The deepening of relationships that have been cultivated through these monthly connections has been noteworthy. Karen Smith, an employee in Resident Programming, has attended nearly all presentations. She shared, “…The Insights program has been tremendously valuable to me as I seek a more personal connection with our residents.” Paul Pazkowski, an eTech at Plymouth Harbor, says, “When I heard Anne Burroughs speak, I learned that it is important to have a passion in life, but you may or may not make your living at it. From Charles Gehrie’s talk I learned that many people have innovative ideas, but it takes an inventor and a team to make one successful.”

Some of the stories that are shared have deep life lessons and some are riddled with what we might consider strife, yet the storyteller found it to be part of their fulfilling journey. For instance, Sue Johnson’s story began in Manhattan, where she slept in the living room or hallway of their apartment most of her childhood. She wasn’t complaining. This was part of her life and contributed to what has made her the resilient and positive woman she is today. Reina Jay Aavri Troiano was reticent about telling her story, saying that her life was rather unremarkable. However, going through the process of reviewing her life, she found the experience to be uplifting and fulfilling, and she delivered a review of her life that was quite remarkable.

Insights is videotaped by resident Phil Starr every month, who then edits and produces a digital recording that is loaded onto our website at PlymouthHarbor.org/Category/Insights/. DVDs are produced and given to the speakers to share with their families, and a copy is placed in the Resident Library. If you are interested in telling your story through Insights, please contact Becky Pazkowski at Ext. 398.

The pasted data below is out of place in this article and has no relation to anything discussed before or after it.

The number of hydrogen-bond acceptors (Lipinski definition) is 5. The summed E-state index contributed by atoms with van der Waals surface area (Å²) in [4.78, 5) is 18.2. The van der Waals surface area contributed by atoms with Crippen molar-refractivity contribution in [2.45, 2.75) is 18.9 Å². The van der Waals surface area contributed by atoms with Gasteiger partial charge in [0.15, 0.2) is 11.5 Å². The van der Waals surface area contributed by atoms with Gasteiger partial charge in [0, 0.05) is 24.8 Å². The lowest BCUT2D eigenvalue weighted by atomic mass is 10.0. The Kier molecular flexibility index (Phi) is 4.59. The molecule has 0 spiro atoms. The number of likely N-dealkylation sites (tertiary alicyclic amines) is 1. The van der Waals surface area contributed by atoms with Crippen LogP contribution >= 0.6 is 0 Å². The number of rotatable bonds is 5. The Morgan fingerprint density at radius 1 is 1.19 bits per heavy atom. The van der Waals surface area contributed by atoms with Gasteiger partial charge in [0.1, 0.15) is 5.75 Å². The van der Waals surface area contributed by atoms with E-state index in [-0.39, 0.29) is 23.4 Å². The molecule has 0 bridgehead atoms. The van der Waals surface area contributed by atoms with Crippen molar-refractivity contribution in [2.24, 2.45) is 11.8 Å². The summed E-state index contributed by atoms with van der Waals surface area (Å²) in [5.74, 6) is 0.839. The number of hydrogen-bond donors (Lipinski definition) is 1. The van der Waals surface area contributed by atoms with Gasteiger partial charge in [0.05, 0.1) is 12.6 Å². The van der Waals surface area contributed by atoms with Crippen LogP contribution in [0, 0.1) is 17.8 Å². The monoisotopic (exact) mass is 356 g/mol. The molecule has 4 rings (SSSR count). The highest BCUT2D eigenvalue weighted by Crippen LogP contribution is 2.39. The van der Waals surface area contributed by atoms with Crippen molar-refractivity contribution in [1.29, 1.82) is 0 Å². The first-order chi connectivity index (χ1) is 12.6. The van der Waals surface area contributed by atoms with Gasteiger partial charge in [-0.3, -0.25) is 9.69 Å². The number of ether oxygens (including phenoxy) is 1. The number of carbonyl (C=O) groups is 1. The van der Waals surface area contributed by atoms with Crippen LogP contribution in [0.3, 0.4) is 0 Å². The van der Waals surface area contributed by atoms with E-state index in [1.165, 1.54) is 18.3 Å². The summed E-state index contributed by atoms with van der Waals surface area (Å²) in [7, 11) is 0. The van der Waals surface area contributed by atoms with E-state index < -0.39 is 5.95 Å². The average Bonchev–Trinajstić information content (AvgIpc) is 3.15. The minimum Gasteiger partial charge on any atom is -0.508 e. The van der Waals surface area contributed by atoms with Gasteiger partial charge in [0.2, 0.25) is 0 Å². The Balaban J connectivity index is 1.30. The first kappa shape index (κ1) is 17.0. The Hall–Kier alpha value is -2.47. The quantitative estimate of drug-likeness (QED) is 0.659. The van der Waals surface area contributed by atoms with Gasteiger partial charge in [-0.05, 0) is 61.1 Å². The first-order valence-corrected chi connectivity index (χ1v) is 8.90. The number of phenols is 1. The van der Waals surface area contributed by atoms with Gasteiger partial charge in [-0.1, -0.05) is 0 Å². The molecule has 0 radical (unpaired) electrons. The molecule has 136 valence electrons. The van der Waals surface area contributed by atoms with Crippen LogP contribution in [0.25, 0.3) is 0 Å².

Current Insights collection:
Charles Gehrie (March 2015)
Don and Peggy Wallace (April 2015)
Beverly and Bill Vernon (May 2015)
Jane Smiley (June 2015)
Senator Marlow Cook (July 2015)
Ted and Fran Rehl (August 2015)
Walt Mattson (September 2015)
Susan Mauntel (October 2015)
Terry and Maureen Aldrich (January 2016)
Phil and Barry Starr (February 2016)
Paul and Macky Groen (March 2016)
Tom and Marie Belcher (April 2016)
Judy Liersch and Al Jennings (May 2016)
John Goodman (June 2016)
Wendy and Jim Underwood (July 2016)
Jerry and Nancy Kaplan (August 2016)
Joe Berkely (September 2016)
Anne Burroughs (October 2016)
Lou Newman (January 2017)
Tom Elliott (February 2017)
Connie Meadows (March 2017)
Reina Jay Aavri Troiano (April 2017)
Sue Johnson (May 2017)
David Beliles (June 2017)
Connie Sanders and
Carl Koenig (July 2017)
Tom Towler and Nancy
Lyon (August 2017)

 

At the March 2017 Café Chat, Chair of our Board of Trustees, Dr. G. Duncan Finlay, introduced Plymouth Harbor to the Florence A. Rothman Institute (FARI), where he serves as President and CEO, and The Rothman Index.